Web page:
Variety of cheeses with high cholesterol that's linked with obesity

Obesity and high cholesterol: what's the connection?

Written on May 22, 2023 by Theresa Vuskovich, DMD. To give you technically accurate, evidence-based information, content published on the Everlywell blog is reviewed by credentialed professionals with expertise in medical and bioscience fields.

Table of contents

Obesity increases your risk of type 2 diabetes (T2D), heart disease, high blood pressure, and high cholesterol.[1] Approximately 94 million Americans have high cholesterol, many of whom are unaware they have it.[2] This article explains the connection between obesity and high cholesterol.

Understanding high cholesterol

Cholesterol is a waxy, fatty substance produced by the liver to digest food and create hormones.[3] High cholesterol occurs when your blood contains an excessive amount of cholesterol.[3] Hyperlipidemia and dyslipidemia are other terms used to describe high cholesterol and abnormal lipid levels.[4]

Cholesterol is present in your cell membranes and is essential for your body to function optimally.[6] Your liver makes all the cholesterol your body needs.[5] However, you also absorb cholesterol when you eat meat and dairy products (i.e., dietary cholesterol).[5] High cholesterol can occur if you consume too much cholesterol or have a disorder affecting your cholesterol levels, high cholesterol can occur.[4-6]

A diet high in cholesterol can also lead to obesity.[6] Obesity and high cholesterol are both associated with excessive cholesterol consumption.[6] According to the U.S. Department of Agriculture (USDA) 2020-2025 Dietary Guidelines for Americans, a diet as low in cholesterol as possible is recommended.[6]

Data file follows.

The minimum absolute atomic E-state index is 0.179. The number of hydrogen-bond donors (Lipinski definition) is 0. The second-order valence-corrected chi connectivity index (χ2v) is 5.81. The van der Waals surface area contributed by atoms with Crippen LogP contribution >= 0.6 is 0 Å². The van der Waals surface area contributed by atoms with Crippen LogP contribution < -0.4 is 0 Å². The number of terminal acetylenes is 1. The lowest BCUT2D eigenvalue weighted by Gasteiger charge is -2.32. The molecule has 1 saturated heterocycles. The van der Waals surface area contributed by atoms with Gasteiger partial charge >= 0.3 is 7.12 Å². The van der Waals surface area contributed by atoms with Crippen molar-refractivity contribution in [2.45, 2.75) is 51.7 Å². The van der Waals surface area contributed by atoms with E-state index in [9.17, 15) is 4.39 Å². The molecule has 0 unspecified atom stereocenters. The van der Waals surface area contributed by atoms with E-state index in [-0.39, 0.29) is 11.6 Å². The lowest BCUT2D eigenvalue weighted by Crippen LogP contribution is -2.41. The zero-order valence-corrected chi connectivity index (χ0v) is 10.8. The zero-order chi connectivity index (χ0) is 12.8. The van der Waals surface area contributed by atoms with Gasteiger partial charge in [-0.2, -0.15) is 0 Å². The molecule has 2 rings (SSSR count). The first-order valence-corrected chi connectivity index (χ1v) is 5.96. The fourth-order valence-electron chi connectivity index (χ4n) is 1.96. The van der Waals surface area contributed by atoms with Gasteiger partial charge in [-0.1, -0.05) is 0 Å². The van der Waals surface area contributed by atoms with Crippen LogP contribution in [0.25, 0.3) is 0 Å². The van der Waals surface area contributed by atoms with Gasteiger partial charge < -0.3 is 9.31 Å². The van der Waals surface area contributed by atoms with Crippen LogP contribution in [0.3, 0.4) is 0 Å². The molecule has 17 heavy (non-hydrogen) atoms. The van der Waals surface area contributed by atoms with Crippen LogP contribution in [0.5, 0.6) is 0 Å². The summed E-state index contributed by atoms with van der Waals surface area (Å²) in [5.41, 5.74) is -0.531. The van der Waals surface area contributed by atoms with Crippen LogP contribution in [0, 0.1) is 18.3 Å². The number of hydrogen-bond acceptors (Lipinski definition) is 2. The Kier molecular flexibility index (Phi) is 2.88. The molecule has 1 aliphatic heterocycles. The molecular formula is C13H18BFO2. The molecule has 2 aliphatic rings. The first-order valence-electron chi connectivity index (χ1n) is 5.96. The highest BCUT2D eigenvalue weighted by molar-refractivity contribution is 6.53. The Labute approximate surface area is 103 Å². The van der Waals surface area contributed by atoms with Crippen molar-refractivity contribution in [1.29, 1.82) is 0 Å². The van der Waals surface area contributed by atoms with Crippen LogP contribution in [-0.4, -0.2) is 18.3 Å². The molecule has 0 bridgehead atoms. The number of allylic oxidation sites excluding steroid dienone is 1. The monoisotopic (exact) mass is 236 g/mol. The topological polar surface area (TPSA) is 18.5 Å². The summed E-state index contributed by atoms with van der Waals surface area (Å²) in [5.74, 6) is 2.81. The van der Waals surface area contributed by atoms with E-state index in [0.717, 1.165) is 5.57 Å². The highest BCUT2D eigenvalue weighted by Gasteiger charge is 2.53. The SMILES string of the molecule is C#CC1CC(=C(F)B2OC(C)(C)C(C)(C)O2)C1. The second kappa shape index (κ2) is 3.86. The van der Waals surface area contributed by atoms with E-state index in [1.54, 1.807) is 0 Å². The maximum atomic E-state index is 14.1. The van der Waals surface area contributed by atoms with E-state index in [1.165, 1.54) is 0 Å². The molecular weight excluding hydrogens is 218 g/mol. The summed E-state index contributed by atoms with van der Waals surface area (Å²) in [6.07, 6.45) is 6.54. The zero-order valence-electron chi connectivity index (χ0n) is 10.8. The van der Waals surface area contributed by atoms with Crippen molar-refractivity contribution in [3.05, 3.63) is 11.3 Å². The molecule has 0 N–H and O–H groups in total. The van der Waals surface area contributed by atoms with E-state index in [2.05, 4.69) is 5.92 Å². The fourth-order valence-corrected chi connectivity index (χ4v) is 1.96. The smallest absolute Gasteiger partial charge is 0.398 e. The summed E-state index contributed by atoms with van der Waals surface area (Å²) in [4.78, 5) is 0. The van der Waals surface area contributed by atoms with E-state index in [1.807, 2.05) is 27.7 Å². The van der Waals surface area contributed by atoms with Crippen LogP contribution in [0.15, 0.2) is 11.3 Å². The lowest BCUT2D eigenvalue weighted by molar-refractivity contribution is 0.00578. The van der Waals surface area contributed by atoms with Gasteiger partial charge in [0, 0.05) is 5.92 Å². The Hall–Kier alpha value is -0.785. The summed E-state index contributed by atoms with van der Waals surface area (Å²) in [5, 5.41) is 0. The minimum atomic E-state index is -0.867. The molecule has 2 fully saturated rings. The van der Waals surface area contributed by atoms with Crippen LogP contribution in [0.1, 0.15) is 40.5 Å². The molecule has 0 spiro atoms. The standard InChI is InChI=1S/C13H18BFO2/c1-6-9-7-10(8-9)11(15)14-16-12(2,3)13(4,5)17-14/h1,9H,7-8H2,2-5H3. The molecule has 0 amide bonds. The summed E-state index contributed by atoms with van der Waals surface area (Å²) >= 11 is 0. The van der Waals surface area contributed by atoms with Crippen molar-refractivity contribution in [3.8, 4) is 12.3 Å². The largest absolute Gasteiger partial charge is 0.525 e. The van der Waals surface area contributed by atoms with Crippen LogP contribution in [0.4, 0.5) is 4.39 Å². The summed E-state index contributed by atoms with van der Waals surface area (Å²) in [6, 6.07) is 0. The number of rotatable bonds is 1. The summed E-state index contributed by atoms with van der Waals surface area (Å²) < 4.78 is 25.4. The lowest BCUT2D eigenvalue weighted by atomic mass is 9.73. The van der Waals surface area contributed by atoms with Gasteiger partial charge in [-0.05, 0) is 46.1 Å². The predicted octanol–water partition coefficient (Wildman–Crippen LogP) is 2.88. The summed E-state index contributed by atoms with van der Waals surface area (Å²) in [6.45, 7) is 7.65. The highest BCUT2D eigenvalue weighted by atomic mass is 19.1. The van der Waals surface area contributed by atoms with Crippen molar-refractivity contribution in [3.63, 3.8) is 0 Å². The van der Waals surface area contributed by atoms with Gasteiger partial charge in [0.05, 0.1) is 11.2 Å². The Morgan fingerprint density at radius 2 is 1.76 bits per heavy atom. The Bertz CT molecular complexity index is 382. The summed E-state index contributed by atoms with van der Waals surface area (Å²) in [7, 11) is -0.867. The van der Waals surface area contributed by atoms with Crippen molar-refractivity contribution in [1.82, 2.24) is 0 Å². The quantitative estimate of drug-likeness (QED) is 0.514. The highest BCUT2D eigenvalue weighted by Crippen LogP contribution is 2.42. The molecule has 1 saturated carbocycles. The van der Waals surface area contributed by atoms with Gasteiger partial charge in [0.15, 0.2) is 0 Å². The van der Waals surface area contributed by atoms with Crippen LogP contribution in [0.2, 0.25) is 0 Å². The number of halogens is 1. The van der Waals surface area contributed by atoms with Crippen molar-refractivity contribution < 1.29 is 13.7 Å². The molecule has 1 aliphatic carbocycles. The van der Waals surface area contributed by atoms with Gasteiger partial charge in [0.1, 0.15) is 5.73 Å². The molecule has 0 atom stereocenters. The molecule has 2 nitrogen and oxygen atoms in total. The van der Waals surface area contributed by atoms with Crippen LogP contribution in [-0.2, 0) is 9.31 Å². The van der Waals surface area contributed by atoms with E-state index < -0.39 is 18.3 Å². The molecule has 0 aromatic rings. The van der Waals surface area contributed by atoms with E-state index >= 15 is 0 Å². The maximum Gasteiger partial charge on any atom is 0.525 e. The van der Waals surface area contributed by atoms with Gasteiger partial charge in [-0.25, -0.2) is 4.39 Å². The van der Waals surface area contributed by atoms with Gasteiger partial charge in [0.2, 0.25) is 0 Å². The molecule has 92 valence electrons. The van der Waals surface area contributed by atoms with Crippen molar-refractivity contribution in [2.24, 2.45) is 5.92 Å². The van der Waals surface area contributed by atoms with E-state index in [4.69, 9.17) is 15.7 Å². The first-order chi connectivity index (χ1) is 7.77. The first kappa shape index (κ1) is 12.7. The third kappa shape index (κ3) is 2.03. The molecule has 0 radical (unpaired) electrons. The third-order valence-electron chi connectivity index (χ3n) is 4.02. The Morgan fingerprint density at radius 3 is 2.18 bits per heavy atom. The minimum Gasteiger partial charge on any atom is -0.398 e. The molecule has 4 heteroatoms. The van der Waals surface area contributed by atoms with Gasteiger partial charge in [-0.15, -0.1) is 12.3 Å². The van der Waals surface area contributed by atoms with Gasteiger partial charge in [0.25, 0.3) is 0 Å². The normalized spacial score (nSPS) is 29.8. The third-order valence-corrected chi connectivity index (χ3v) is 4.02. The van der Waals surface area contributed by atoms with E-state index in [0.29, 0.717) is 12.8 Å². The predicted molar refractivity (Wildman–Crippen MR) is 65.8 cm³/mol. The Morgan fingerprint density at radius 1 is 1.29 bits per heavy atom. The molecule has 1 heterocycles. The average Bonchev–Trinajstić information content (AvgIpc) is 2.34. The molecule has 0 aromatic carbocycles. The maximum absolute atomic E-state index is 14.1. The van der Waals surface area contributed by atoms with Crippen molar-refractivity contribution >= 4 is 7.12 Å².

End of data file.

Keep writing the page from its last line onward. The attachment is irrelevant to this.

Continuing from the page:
High cholesterol can lead to atherosclerosis, a condition in which the arteries harden and thicken.[6] Atherosclerosis increases your risk of high blood pressure, heart disease, and stroke.[3]

Types of cholesterol

Not all cholesterol is created equal.[3,5] There are different forms of cholesterol, some of which are beneficial. The following are the types of cholesterol [3,5]:

  • High-density lipoprotein (HDL): HDL carries cholesterol from the blood to the liver. Taking cholesterol out of the blood reduces the risk of plaque buildup in the arteries. HDL is a "good form" of cholesterol.
  • Low-density lipoprotein (LDL): LDL carries cholesterol to the arteries, increasing the risk of plaque buildup in the arteries. LDL is the "bad form" of cholesterol.
  • Very low-density lipoprotein (VLDL): VLDL carries triglycerides which can damage arteries. VLDL is also considered a "bad form" of cholesterol.

High cholesterol typically has no symptoms, making regular monitoring of your cholesterol levels essential.[5] Everlywell offers a cholesterol and lipid test that you can complete from the comfort of your own home.

The test measures total cholesterol, calculated LDL, HDL, and triglycerides. If you are monitoring your cholesterol levels or are interested in learning what they are, this cholesterol test is for you. Results are provided online in an easy-to-understand format.

Causes of high cholesterol

The causes of high cholesterol are classified as primary (genetic) or secondary (lifestyle).[4] Individuals with obesity may have both primary and secondary causes contributing to their high cholesterol.[4] Genetic mutations can lead to either excess production of LDL or abnormal clearance of HDL.[4] High cholesterol is also associated with age, with women after menopause having an increased risk.[7]

Secondary causes are the most common cause of high cholesterol.[4] A sedentary lifestyle and a high-calorie diet with excessive amounts of saturated fat, cholesterol, and trans fat can lead to high cholesterol and obesity.[4] Other secondary causes of high cholesterol include hypothyroidism, medications, cigarette smoking, alcohol overuse, and HIV.[4]

Risk factors

Risk factors for high cholesterol include [3]: